From the Ashes   Leave a comment

 

The thing about fire is that sometimes, the destruction reveals a clarity about the relevant and irrelevant, and the heat ignites a passion to rise from the ashes.

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Recently, I lost about 6 years worth of writing on a flash drive from my previous computer.* My first thought was that I can’t believe I wasn’t more careful, and my second thought was that I had so many plots and shorts and essays written on that, my blog history, my works in progress, my character files….the only stories I have left are stories that I have sent to people, and often I only sent the best or finished parts and not the backbones. The daunting endeavor of rewriting each plot, each character bio carried with it a sliver of fear that I can never perfectly recreate them, and that maybe I’ve can’t even write that well anymore.

What a fitting Segway into something that’s been on my mind recently. This constant feeling of inadequacy. In the last several weeks, I’ve been…not quite clear-minded. The same discipline and excitement that used to wake me up at 6 or 7 each morning has worn down; over the last several days in particular, I nestle in the warmth of bed until nearly noon. I sleep very much, yet have hardly as much energy as I ought to. Right now, I have open on Chrome, two TV shows, with unfinished episodes, because somehow I don’t really feel like finishing them and mindlessly oscillate between the two, six or seven job applications that have been open for two weeks as I put off the maybe one hour job of updating my resume, a bunch of Java guides, Facebook, Expedia because I’ve been putting off booking my ticket to college because my mother wants to make sure I fly with someone else but all the people flying from the area frickin haven’t gotten back to me and just keep saying they will (for the last three weeks), Pandora Radio, two email accounts, and a list of deadlines for college forms etc. In fact, just now, I paused my writing to go book my flight. I’ve been distracted; I can’t stay on one task for more than maybe five minutes. I managed to wake up at 8:30 this morning, a close to acceptable time, and (it’s noon now) I’ve accomplished next to nothing. The first thing on my to-do list this morning was to get this off my head, and literally after writing for a couple seconds I’ll go fiddle with the radio or go through my plans again.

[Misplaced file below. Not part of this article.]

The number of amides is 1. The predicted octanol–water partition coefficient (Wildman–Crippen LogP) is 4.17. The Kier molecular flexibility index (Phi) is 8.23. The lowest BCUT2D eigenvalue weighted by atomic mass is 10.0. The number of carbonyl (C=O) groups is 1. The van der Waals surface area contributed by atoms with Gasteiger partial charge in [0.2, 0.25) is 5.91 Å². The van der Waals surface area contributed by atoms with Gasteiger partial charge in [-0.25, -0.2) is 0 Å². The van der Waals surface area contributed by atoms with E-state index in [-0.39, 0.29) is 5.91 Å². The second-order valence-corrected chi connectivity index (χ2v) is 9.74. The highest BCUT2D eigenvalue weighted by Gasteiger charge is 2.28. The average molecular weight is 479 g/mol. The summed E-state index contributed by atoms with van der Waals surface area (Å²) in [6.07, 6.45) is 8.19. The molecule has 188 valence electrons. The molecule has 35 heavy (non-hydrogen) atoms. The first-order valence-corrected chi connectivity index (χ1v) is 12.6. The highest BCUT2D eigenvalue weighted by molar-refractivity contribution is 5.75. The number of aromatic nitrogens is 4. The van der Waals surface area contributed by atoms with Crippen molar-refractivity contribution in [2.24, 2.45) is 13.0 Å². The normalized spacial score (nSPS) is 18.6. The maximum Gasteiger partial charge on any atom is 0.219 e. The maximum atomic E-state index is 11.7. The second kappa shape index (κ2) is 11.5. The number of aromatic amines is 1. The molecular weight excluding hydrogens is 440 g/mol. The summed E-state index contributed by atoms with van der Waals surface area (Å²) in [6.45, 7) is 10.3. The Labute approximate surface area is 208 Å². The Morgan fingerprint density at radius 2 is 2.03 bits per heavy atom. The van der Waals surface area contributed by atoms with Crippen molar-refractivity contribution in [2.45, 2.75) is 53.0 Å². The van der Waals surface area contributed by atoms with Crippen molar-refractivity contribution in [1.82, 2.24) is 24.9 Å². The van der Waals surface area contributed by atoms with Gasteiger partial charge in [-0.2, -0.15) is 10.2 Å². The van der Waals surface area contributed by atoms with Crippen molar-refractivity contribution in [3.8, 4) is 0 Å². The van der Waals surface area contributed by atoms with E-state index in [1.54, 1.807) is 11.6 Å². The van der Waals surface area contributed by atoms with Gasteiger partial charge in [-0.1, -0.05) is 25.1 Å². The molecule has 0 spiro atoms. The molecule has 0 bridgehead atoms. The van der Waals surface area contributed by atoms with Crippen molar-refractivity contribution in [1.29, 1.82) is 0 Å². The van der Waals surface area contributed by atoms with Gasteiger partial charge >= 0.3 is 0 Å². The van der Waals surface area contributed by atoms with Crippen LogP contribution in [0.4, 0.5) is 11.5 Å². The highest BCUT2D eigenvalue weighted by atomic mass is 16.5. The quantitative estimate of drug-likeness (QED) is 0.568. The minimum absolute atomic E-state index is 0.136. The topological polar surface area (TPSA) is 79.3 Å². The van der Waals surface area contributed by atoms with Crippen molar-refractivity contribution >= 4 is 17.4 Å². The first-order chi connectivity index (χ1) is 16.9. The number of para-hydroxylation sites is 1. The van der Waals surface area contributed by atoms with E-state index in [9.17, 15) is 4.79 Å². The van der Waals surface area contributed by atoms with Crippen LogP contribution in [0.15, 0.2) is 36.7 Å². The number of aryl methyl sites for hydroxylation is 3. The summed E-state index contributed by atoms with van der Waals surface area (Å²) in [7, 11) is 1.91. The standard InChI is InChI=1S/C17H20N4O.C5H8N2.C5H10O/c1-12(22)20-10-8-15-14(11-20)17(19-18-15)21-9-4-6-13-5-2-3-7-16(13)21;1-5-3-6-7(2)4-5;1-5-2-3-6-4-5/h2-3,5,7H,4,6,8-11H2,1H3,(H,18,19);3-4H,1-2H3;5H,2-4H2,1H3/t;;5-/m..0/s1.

I’m not being unproductive because there are other things I want to be doing, I’m being unproductive because I can’t motivate myself. Even writing, I’ve had to force myself to sit down and finish this, because every time I look at this piece, I ponder for a couple seconds and think it’s too hard to go through all my thoughts. It’s much easier to read articles that aren’t even interesting and to surf the web. My to-do list has been pushed back day after day, and I both hate my listless state and lack motivation to dig myself out of it. This summer was supposed to be a glorious time, of friends, and learning new things that I’ve wanted to tackle for a while, like Java, Spanish, hip-hop, and get back to writing, a time to mentally prepare for the new challenges ahead of me. And I feel inadequate because I am not being the person I want to be, and I know it.

As is typical with me, I turn to writing to find myself again. There is no separation between my soul and my words; writing draws me back to an innate earnestness. Loss is scary because I’m afraid I can never write that alive again, because I think I’ll never keep improving, because your footing slips. The funny thing about it is that loss forces you to confront what is most important to you, and because you have to accept the loss, it forces you to confront the possibilities of how to repair the damage. Maybe it’s the utter fatefulness and irreversible consequences of loss that catalyze a surprising resilience to grow. Or maybe, in the face of despair (or desperation), the  fears that stop me from tackling projects and taking risks are dwarfed.

 

with renewed inspiration and love,

Aderyn

 

*I later found that I had copied most of my creative writing folder on to my current computer. Though I still lost 90% of the files stored on my drive, I am immensely thankful to have found the most valuable 10%.

 

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Posted June 20, 2014 by aderyngrace in Uncategorized

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